She named the baby right then, while it was still growing inside of her and her thoughts were swirling about it, nourishing it. An actress traveled, an actress could escape places as well as gossip.

Anna sliced the photo free of the paper and took it back to her tiny house. That picture would influence the workings of her womb, it would give her a gift of a girl. She put the photo into a long red scarf and knotted it about her belly. She never removed the scarf except when she bathed, and she loosened it as she grew still larger and bulkier with child. It was only when she carelessly tipped over her tin laundry tub, sloshing warm soapy water over her belly, that she undid the scarf for good. She spread the scarf out, shaking, and she could see that the photo was nothing more now than damp shreds of gray papery lint.

Duse might not have had control over her own naming, but she would always tell Isadora that at least she had seemed to choose her own time to make her entrance into the world. Duse was born in the late afternoon, right on Black Tuesday when the stock market crashed. Anna was cooking dinner, rattling the pans along her enamel stove, keeping one hand pressed lightly on her cramping belly, the other fisted about a wood stir spoon.

When Duse started up Anna’s labor, Anna told herself to ignore it, she wasn’t due for another month, and the pains were simply because she had feasted on corned beef for lunch. That was all. There was nothing to be so coltish about. She took a deep breath, she turned the Welsh pudding down, and then the pains were deep and sudden, they folded her right over. The baby was born quickly, almost casually spilling out onto the floor, crying at the smell of dinner blackening and smoking in the pot, at the light, at the ragged terror in Anna’s breathing, at her disbelief.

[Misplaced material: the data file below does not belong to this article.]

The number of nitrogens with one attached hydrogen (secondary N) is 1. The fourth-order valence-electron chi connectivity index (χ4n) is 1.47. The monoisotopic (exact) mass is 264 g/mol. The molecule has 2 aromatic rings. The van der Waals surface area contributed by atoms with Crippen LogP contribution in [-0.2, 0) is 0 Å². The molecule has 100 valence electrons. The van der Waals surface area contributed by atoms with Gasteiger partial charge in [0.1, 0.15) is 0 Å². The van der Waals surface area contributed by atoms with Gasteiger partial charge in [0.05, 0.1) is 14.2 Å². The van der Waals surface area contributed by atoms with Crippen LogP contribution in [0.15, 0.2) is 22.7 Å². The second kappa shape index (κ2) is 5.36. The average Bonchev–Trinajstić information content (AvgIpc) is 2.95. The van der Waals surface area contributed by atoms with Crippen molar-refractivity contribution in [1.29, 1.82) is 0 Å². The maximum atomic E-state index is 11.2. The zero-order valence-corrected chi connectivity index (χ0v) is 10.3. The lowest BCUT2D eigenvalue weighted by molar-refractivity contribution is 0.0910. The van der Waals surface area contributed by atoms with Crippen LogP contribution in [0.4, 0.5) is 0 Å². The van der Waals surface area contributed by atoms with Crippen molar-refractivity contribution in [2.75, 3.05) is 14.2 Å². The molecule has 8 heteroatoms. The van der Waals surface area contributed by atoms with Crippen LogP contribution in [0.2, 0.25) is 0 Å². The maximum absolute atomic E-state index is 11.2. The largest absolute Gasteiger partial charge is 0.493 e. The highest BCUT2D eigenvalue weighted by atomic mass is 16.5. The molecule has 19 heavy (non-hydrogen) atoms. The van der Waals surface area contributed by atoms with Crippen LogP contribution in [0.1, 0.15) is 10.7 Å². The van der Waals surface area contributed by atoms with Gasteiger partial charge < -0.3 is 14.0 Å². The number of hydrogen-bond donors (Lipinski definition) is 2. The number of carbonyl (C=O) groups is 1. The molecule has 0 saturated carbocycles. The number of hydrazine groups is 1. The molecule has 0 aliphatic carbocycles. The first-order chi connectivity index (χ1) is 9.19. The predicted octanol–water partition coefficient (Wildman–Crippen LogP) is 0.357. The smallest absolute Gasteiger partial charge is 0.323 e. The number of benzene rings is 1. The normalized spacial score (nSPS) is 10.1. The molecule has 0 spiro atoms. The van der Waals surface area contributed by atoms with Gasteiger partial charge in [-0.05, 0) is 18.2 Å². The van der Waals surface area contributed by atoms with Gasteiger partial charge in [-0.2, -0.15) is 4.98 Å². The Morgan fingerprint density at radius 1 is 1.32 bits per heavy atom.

Duse’s father’s name was Richard. He was a photographer, and, according to Duse, he was responsible for some of her hardesthealing sins of identity. He would never be able to forgive her for being born the same day the market folded, he would always somehow associate her with the Great Depression, and he saw no reason to celebrate either. Any parties, any gifts, were always given to Duse a day late, and there was always an argument with Anna.